A Few Safety Tips
Make being in the water a great experience for you and your dog. Follow these safety tips for the water.
Consider a Life Vest – if you are going to water that is over your dog’s head, you might want to get a life vest for them. Life vests serve a couple of roles. For one, they will keep your dog afloat even if they get tired. Also, most life vests have a handle along the back. If your dog falls out of a boat or cannot get out of the water, you can help.
Go Slow – Like with any training, teaching your dog about the water is a process. Start with shallow water or a sprinkler and watch how your dog reacts. Some dogs take to the water right away; some do not. Start with easy exposures to water so you can see their behavior, and no one gets hurt.
Have Fresh Water Handy – If you are in a chemically treated pool or saltwater, have fresh, clean water nearby. Playing can cause your dog to build up quite a thirst, and you don’t want them to drink something unsafe. Also, consider bathing your dog after playing in the water, especially if it is a chemically treated pool. Some of the chemicals in pools are not friendly to dogs’ skin.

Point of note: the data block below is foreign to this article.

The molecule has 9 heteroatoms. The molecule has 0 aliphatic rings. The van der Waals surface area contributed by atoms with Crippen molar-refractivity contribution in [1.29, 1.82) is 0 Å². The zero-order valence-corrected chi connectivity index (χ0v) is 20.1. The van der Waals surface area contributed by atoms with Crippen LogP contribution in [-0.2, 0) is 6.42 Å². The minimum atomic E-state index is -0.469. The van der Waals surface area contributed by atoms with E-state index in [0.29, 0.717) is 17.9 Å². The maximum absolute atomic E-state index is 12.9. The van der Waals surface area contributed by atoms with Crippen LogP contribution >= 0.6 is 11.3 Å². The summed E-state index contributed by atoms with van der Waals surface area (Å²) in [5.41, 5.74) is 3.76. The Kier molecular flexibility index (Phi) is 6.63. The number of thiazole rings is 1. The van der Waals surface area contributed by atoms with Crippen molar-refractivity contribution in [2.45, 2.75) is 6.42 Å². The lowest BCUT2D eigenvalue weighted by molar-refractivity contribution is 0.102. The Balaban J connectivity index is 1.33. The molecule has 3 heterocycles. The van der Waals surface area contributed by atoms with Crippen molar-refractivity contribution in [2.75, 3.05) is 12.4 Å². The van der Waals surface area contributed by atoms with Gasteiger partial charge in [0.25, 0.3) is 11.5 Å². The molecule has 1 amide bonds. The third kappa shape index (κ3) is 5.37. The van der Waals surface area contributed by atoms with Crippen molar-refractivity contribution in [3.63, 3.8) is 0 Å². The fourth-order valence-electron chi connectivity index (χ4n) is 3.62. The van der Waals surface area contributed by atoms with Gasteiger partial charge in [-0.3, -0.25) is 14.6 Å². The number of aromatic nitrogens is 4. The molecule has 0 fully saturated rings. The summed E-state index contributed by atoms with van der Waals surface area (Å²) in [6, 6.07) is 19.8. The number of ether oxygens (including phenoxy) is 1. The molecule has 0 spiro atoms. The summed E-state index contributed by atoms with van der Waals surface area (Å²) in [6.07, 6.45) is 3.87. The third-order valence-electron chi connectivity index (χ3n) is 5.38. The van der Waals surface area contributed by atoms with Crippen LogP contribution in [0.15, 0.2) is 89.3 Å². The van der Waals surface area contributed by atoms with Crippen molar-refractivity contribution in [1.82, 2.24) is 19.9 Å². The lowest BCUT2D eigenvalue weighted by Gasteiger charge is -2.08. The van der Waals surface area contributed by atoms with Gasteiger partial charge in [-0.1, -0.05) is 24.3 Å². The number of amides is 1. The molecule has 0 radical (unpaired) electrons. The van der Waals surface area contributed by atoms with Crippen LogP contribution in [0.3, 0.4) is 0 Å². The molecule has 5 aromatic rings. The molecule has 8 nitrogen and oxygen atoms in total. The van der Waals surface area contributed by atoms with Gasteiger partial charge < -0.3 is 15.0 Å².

Not All Dogs are Fond of Water – If your dog doesn’t like water, don’t force it. Or if your dog has a shortened muzzle like a Shih Tzu or a Chihuahuas, be cautious with them in water. If they inhale water, it could lead to pneumonia.
Know the Exit – If you are in a pool, make sure your pooch knows how to get out of the pool. You want your dog to have a clear exit to use if they get tired or worn out.
Most importantly, have fun! Dogs are social creatures who love to play games. Summer is an excellent time to get out with friends, your pup, and have a great time in the water.
Vicki Smirnova is a professional pet writer and Senior Content Editor of ThePets.net. She’s passionate about sharing pet health knowledge to help pet parents to care for their pets. ThePets team includes pet experts who provide reliable information about keeping your animals healthy and happy. Also, become a fan of ThePets on Facebook.